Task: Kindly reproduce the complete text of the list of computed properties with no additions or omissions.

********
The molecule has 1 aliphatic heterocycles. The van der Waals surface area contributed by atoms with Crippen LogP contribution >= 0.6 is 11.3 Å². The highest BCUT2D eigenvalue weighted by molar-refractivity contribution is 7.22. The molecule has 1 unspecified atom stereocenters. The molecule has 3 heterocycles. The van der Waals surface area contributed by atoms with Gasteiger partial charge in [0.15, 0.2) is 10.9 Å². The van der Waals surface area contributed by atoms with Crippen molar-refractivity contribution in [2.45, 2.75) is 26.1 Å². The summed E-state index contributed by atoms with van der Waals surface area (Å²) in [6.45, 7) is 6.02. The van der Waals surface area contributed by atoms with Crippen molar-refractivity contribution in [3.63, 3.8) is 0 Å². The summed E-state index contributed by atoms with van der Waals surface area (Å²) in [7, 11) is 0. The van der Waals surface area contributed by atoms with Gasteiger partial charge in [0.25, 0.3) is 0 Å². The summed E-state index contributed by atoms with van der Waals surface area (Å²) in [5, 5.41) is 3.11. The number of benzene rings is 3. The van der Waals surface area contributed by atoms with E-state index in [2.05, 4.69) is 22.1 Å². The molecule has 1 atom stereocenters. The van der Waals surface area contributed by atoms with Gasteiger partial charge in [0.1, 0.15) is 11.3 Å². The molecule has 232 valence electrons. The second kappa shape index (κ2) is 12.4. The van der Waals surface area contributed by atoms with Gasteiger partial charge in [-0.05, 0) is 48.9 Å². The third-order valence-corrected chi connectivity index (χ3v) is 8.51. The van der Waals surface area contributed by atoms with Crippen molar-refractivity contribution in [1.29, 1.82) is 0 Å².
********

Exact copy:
The molecule has 1 aliphatic heterocycles. The van der Waals surface area contributed by atoms with Crippen LogP contribution >= 0.6 is 11.3 Å². The highest BCUT2D eigenvalue weighted by molar-refractivity contribution is 7.22. The molecule has 1 unspecified atom stereocenters. The molecule has 3 heterocycles. The van der Waals surface area contributed by atoms with Gasteiger partial charge in [0.15, 0.2) is 10.9 Å². The van der Waals surface area contributed by atoms with Crippen molar-refractivity contribution in [2.45, 2.75) is 26.1 Å². The summed E-state index contributed by atoms with van der Waals surface area (Å²) in [6.45, 7) is 6.02. The van der Waals surface area contributed by atoms with Crippen molar-refractivity contribution in [3.63, 3.8) is 0 Å². The summed E-state index contributed by atoms with van der Waals surface area (Å²) in [7, 11) is 0. The van der Waals surface area contributed by atoms with Gasteiger partial charge in [0.25, 0.3) is 0 Å². The summed E-state index contributed by atoms with van der Waals surface area (Å²) in [5, 5.41) is 3.11. The number of benzene rings is 3. The van der Waals surface area contributed by atoms with E-state index in [2.05, 4.69) is 22.1 Å². The molecule has 1 atom stereocenters. The van der Waals surface area contributed by atoms with Gasteiger partial charge in [0.1, 0.15) is 11.3 Å². The molecule has 232 valence electrons. The second kappa shape index (κ2) is 12.4. The van der Waals surface area contributed by atoms with Gasteiger partial charge in [-0.05, 0) is 48.9 Å². The third-order valence-corrected chi connectivity index (χ3v) is 8.51. The van der Waals surface area contributed by atoms with Crippen molar-refractivity contribution in [1.29, 1.82) is 0 Å².